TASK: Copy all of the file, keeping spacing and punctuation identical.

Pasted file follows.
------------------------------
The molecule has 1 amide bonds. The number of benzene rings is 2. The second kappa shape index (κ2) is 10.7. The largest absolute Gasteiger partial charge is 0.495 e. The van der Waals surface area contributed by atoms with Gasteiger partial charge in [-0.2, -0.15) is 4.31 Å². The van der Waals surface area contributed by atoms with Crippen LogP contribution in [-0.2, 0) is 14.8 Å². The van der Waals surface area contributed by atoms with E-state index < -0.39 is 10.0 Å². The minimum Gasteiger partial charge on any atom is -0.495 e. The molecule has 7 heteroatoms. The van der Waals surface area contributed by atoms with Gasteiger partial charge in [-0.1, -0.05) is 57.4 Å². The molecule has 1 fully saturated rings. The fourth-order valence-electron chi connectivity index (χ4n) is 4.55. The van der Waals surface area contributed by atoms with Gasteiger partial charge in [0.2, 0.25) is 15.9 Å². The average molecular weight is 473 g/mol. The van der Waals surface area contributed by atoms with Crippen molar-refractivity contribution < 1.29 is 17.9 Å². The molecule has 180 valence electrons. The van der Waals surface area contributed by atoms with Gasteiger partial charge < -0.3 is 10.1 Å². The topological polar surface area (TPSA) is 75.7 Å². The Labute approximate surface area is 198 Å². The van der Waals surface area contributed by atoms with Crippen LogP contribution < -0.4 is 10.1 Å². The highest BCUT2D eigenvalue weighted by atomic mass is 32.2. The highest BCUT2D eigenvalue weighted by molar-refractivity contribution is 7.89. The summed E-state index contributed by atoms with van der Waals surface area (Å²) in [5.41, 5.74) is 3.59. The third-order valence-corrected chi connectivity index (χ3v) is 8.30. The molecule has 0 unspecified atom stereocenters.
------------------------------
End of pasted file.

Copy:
The molecule has 1 amide bonds. The number of benzene rings is 2. The second kappa shape index (κ2) is 10.7. The largest absolute Gasteiger partial charge is 0.495 e. The van der Waals surface area contributed by atoms with Gasteiger partial charge in [-0.2, -0.15) is 4.31 Å². The van der Waals surface area contributed by atoms with Crippen LogP contribution in [-0.2, 0) is 14.8 Å². The van der Waals surface area contributed by atoms with E-state index < -0.39 is 10.0 Å². The minimum Gasteiger partial charge on any atom is -0.495 e. The molecule has 7 heteroatoms. The van der Waals surface area contributed by atoms with Gasteiger partial charge in [-0.1, -0.05) is 57.4 Å². The molecule has 1 fully saturated rings. The fourth-order valence-electron chi connectivity index (χ4n) is 4.55. The van der Waals surface area contributed by atoms with Gasteiger partial charge in [0.2, 0.25) is 15.9 Å². The average molecular weight is 473 g/mol. The van der Waals surface area contributed by atoms with Crippen molar-refractivity contribution < 1.29 is 17.9 Å². The molecule has 180 valence electrons. The van der Waals surface area contributed by atoms with Gasteiger partial charge < -0.3 is 10.1 Å². The topological polar surface area (TPSA) is 75.7 Å². The Labute approximate surface area is 198 Å². The van der Waals surface area contributed by atoms with Crippen LogP contribution < -0.4 is 10.1 Å². The highest BCUT2D eigenvalue weighted by atomic mass is 32.2. The highest BCUT2D eigenvalue weighted by molar-refractivity contribution is 7.89. The summed E-state index contributed by atoms with van der Waals surface area (Å²) in [5.41, 5.74) is 3.59. The third-order valence-corrected chi connectivity index (χ3v) is 8.30. The molecule has 0 unspecified atom stereocenters.